People continue to do the same thing today. People cry out against the wickedness in the world. They demand justice, but they don’t like what justice demands. “A good and righteous God would never send people to Hell! There cannot be such a place!” But God is both good and severe. "Therefore consider the goodness and severity of God: on those who fell, severity; but toward you, goodness, if you continue in His goodness. Otherwise you also will be cut off" (Romans 11:22). People like to be told the righteous will be rewarded, but they don’t like the thought of the wicked being punished (Ezekiel 18:20-32). We like the idea that God will forgive our sins and not hold our past against us. Yet, if we commit evil, we want God to remember all our good deeds as if they overshadow the bad. It doesn’t work that way. If God will only consider the repentant sinner’s present condition, then justice requires that he only considers the fallen’s current condition.
God, then, in Habakkuk chapter 2 begins to list out all the sins Israel has been involved in and basically asks Habakkuk what did he expect God to do with such wicked people. Habakkuk's answer was an embarrassed silence. "But the LORD is in His holy temple. Let all the earth keep silence before Him" (Habakkuk 2:20).
But your question is whether Habakkuk was wrong to ask these questions. It is clear that God didn't think so; He answered Habakkuk's questions. Habakkuk had the wrong idea about what was happening and why it was happening, but God encouraged him to learn from the situation. Habakkuk learned to trust God when he saw the pure justice of God. "When I heard, my body trembled; my lips quivered at the voice; rottenness entered my bones; and I trembled in myself, that I might rest in the day of trouble. When he comes up to the people, he will invade them with his troops. Though the fig tree may not blossom, nor fruit be on the vines; though the labor of the olive may fail, and the fields yield no food; though the flock may be cut off from the fold, and there be no herd in the stalls - yet I will rejoice in the LORD, I will joy in the God of my salvation. The LORD God is my strength; He will make my feet like deer's feet, and He will make me walk on my high hills" (Habakkuk 3:16-19).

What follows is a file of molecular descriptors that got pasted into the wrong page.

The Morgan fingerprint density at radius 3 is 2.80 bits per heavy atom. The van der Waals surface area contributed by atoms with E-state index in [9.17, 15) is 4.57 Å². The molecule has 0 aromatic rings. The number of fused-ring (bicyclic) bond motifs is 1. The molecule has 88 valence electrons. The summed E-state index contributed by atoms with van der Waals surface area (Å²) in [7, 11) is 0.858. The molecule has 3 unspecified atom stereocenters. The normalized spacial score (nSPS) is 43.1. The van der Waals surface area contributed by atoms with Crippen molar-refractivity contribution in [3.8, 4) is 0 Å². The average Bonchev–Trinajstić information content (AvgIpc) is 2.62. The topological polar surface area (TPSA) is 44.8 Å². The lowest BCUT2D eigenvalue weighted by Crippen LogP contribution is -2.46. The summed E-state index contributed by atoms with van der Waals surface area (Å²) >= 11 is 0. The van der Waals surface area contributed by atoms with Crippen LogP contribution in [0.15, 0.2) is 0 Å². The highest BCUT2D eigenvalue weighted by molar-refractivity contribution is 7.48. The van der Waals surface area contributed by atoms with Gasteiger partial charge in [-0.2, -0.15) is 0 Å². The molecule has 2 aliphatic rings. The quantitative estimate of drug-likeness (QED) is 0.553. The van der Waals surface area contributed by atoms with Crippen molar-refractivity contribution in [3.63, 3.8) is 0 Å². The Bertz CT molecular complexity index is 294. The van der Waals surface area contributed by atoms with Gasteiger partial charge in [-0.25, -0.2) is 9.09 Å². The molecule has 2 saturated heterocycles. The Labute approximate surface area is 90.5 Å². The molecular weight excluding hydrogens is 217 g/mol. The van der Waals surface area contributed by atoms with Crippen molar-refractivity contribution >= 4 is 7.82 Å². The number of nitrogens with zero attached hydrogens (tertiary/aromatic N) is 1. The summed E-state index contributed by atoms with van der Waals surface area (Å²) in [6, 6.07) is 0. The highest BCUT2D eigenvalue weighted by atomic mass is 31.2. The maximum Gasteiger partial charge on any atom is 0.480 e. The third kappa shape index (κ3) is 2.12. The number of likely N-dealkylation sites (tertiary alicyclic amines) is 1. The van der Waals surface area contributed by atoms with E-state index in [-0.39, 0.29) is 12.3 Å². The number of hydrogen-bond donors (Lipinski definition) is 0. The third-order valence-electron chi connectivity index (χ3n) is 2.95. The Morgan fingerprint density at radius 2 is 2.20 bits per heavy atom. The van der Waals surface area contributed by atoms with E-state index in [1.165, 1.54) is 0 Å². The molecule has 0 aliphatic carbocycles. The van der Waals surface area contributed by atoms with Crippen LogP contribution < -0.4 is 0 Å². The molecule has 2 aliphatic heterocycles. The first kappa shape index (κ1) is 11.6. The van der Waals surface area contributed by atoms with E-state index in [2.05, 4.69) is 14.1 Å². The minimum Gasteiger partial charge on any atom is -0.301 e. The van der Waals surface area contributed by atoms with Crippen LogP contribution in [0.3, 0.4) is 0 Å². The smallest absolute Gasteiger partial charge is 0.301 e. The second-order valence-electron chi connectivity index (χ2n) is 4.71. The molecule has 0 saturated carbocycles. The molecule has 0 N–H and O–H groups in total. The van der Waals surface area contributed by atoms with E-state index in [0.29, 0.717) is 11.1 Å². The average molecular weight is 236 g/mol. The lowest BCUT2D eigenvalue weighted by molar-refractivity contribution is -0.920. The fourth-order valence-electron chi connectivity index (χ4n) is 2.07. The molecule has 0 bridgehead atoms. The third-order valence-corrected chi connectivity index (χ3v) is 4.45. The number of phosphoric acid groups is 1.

You see the same thing with Abraham. God actually debated whether to tell Abraham about His plans to destroy Sodom and Gomorrah. "And the LORD said, "Shall I hide from Abraham what I am doing?"" (Genesis 18:17). His conclusion was that Abraham needed to know so that the lesson could be passed down to his descendants. "For I have known him, in order that he may command his children and his household after him, that they keep the way of the LORD, to do righteousness and justice, that the LORD may bring to Abraham what He has spoken to him" (Genesis 18:19). If God didn't want to be questioned, He wouldn't have told Abraham. But God told him, knowing it would generate questions.
Abraham had the same reaction most of us would have (including Habakkuk): Wait a minute! There are some good people down there! "And Abraham came near and said, 'Would You also destroy the righteous with the wicked?'" (Genesis 18:23). God allowed Abraham to negotiate a reprieve for the cities. Abraham was worried exactly how many good people there actually were in the cities. He started at 50 but eventually dropped the number down to 10. Why did God allow it? Because He wanted Abraham to see His justice. God wasn't being arbitrary in His destruction. Think about it. In four cities in that plain -- major cities -- not even ten good people could be found! The lesson has stuck with mankind ever since. Sodom and Gomorrah have become a synonym for complete corruption and wickedness.
In many false religions, people are told not to question what goes on. Questions are treated as insubordination. But God invites questions because in answering questions there is an opportunity to learn. ""Come now, and let us reason together," Says the LORD, "Though your sins are like scarlet, They shall be as white as snow; Though they are red like crimson, They shall be as wool" (Isaiah 1:18). ""Present your case," says the LORD. "Bring forth your strong reasons," says the King of Jacob" (Isaiah 41:21). Why? The answer is found in the verse before: "That they may see and know, and consider and understand together, that the hand of the LORD has done this, and the Holy One of Israel has created it" (Isaiah 41:20).
Thank you so much for your detailed reply!